It is tragical to relate the furious sacrilege committed under the authority of Linsey, Tofts the sheriff, and Greenwood: what clattering of glasses, what beating down of walls, what tearing down of monuments, what pulling down of seats, and wresting out of irons and brass from the windows and graves; what defacing of arms, what demolishing of curious stone-work, that had not any representation in the world but of the cost of the founder and skill of the mason; what piping on the destroyed organ-pipes; vestments, both copes and surplices, together with the leaden cross which had been newly sawed down from over the greenyard pulpit, and the singing-books and service-books, were carried to the fire in the public market-place; a lewd wretch walking before the train in his cope trailing in the dirt, with a service-book in his hand, imitating in an impious scorn the tune, and usurping the words of the litany. The ordnance being discharged on the guild-day, the cathedral was filled with musketeers, drinking and tobacconing as freely as if it had turned ale-house.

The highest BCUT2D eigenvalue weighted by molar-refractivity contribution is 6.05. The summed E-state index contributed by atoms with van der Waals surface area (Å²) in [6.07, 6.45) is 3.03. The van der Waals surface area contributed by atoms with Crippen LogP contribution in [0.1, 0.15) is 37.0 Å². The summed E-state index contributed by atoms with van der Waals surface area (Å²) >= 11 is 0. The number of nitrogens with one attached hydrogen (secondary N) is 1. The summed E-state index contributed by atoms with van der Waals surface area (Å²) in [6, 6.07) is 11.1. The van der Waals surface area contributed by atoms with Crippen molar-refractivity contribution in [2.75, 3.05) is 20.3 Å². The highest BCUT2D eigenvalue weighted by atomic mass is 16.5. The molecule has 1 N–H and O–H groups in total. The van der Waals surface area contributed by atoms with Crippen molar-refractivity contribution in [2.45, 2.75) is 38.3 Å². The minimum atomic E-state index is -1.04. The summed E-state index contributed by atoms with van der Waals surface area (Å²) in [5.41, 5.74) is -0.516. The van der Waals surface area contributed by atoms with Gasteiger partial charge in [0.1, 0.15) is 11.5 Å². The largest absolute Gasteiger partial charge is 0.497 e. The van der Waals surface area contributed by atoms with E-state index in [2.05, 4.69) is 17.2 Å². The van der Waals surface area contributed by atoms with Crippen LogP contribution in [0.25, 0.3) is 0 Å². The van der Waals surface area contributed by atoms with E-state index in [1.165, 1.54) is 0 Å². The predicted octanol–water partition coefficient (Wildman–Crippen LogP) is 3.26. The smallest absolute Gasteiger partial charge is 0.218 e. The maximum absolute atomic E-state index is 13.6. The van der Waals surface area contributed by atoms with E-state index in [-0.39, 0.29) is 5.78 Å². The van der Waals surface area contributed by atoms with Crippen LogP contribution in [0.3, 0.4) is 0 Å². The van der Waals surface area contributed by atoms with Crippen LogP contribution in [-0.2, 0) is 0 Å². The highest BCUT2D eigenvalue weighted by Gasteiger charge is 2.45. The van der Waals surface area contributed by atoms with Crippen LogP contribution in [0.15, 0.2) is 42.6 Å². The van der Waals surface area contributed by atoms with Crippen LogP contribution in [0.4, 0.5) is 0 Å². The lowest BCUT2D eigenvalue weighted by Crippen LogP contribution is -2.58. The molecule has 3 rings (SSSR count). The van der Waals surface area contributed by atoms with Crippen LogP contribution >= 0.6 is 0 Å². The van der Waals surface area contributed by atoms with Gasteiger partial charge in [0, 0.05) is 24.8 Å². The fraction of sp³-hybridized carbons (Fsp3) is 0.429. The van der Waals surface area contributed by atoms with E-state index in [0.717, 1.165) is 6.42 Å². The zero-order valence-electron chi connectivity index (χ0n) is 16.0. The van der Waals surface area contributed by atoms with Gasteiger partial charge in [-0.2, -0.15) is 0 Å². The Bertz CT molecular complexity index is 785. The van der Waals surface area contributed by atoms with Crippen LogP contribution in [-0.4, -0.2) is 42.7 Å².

Only at the Restoration in 1660 would the cathedral be restored under Charles II.

In 2004 the new Refectory (winner, National Wood Awards 2004), by Hopkins Architects and Buro Happold opened on the site of the original refectory, on the south side of the cloister

Work on the new Hostry, also by Hopkins Architects started in April 2007 after the Cathedral Inspiration for the Future Campaign had reached its target of £10 million. It was opened by the Queen and Duke of Edinburgh on 4 May 2010. The new hostry has become the main entrance to the Cathedral. There is no entry charge to visit the Cathedral; instead, visitors are asked to make a suggested voluntary donation to help cover the costs of running the Cathedral each year.

Norwich Cathedral has a fine selection of 61 misericords, dating from 3 periods – 1480, 1515 and mid-19th century. The subject matter is varied, mythological, everyday subjects and portraits.

There are two gates to the cathedral grounds, both on Tombland (the pre-Norman marketplace). In 1420 Sir Thomas Erpingham, benefactor to the city, had the gate which bears his name built, sited opposite the west door of the cathedral leading into Cathedral Close.